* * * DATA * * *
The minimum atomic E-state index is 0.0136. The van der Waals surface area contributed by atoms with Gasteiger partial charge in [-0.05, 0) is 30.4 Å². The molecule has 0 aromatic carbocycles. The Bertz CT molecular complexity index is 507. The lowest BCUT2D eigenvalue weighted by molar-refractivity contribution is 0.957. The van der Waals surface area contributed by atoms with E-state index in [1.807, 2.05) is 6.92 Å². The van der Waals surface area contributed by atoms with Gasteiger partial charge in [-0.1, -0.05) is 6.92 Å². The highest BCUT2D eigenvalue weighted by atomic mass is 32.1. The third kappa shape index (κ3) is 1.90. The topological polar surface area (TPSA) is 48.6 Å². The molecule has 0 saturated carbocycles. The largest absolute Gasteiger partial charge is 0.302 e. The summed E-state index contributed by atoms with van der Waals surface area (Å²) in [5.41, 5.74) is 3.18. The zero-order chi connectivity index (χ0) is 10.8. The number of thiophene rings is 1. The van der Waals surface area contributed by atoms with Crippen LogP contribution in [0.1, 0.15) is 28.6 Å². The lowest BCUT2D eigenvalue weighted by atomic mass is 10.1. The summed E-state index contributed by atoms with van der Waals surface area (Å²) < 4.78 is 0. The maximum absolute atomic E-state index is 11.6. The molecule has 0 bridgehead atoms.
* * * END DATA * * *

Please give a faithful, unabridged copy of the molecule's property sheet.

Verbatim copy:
The minimum atomic E-state index is 0.0136. The van der Waals surface area contributed by atoms with Gasteiger partial charge in [-0.05, 0) is 30.4 Å². The molecule has 0 aromatic carbocycles. The Bertz CT molecular complexity index is 507. The lowest BCUT2D eigenvalue weighted by molar-refractivity contribution is 0.957. The van der Waals surface area contributed by atoms with E-state index in [1.807, 2.05) is 6.92 Å². The van der Waals surface area contributed by atoms with Gasteiger partial charge in [-0.1, -0.05) is 6.92 Å². The highest BCUT2D eigenvalue weighted by atomic mass is 32.1. The third kappa shape index (κ3) is 1.90. The topological polar surface area (TPSA) is 48.6 Å². The molecule has 0 saturated carbocycles. The largest absolute Gasteiger partial charge is 0.302 e. The summed E-state index contributed by atoms with van der Waals surface area (Å²) in [5.41, 5.74) is 3.18. The zero-order chi connectivity index (χ0) is 10.8. The number of thiophene rings is 1. The van der Waals surface area contributed by atoms with Crippen LogP contribution in [0.1, 0.15) is 28.6 Å². The lowest BCUT2D eigenvalue weighted by atomic mass is 10.1. The summed E-state index contributed by atoms with van der Waals surface area (Å²) < 4.78 is 0. The maximum absolute atomic E-state index is 11.6. The molecule has 0 bridgehead atoms.